Mel Gibson has been embroiled in an unusual number of lawsuits lately. A couple years ago, one astrologist went searching for planetary explanations for this, coming to the conclusion that “challenging planetary systems” were why “Mel Gibson is being sued by everyone” (as she put it).
I’d say bad behavior probably had more to do with it, but it does seem like the planets are now lining up in a less “challenging” manner for Mel, as suit after suit is finally getting resolved.
For example, in August, a threatened civil lawsuit by Gibson’s ex-girlfriend over domestic violence issues was dropped in the context of a larger custody and financial settlement. Then earlier this month, Mel decided to settle a lawsuit brought by a guy named Nader Sherif, “who claim[ed] -- at the behest of Mel -- he invested his life savings in a company called Green Rubber, which developed technology to devulcanize rubber so old tires could be recycled.” TMZ reported that Sharif said, “Mel promised [he] could sell his stock back to the company at any time and get his money back, and he further claimed Mel promised to personally write him a check if the Green Rubber refused.” I guess things didn't work out so well for Green Rubber.
And speaking of Sherif[f]s, remember that little 2006 incident, when Deputy Sheriff James Mee arrested Gibson for a DUI while also enduring anti-Semitic slurs like, “The Jews are responsible for all the wars in the world”? Mee ended up suing the Los Angeles County Sheriff's Department for retaliation (actually, that charge was dropped) and a hostile work environment “because he resisted requests to remove the actor's anti-Semitic slurs from an initial arrest report.” Note that,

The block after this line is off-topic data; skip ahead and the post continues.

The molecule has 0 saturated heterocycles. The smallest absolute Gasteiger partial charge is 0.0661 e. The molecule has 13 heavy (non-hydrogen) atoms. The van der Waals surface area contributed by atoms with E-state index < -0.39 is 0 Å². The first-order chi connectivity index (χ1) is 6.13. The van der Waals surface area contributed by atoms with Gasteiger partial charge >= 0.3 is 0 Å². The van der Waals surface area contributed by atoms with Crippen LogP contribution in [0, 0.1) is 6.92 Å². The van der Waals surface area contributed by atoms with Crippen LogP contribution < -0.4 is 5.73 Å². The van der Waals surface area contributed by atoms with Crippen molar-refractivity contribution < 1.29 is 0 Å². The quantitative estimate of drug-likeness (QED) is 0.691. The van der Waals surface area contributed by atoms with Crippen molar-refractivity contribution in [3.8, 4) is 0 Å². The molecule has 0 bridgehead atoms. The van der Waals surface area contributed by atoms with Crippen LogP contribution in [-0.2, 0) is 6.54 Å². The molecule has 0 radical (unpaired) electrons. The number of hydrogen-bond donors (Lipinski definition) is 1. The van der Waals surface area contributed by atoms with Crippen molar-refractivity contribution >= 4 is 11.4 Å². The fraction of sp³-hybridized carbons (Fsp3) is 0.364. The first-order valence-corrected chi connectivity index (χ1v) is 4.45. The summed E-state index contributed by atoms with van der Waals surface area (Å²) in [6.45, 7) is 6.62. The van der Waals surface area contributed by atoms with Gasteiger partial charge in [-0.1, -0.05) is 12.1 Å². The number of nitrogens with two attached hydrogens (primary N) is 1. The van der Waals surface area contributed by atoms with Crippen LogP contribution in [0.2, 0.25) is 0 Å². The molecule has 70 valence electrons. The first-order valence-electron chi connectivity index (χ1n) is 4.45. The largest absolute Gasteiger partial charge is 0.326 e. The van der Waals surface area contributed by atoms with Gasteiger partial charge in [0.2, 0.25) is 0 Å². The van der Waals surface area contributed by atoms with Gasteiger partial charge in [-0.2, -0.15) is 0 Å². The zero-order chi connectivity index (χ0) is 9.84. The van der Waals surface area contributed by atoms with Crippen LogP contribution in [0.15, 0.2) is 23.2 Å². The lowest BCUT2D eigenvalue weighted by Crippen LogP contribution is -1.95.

The Sheriff's Department was criticized for its handling of the incident. The Office of Independent Review, a department watchdog, found that Gibson was given special treatment, including being allowed to leave the station without giving a required palm print and without signing a statement agreeing to appear in court. He was also driven to the tow yard by a sheriff's sergeant.
Well, today Mee settled his case for $50,000. Not that this suit was against Gibson directly but the case could have served as a embarrassing rehash of his incredibly bad behavior. Lucky for Gibson, several rulings by the judge in the case already benefited him, including, “block[ing] attorneys for Deputy James Mee from showing the jury a video of Gibson being booked into jail and a 30-second TV ad he made supporting the Sheriff's Department three years before his arrest.” And Gibson would likely not have been forced to testify, either.
Who knows, maybe the stars really are finally aligning for Mel. We can only hope!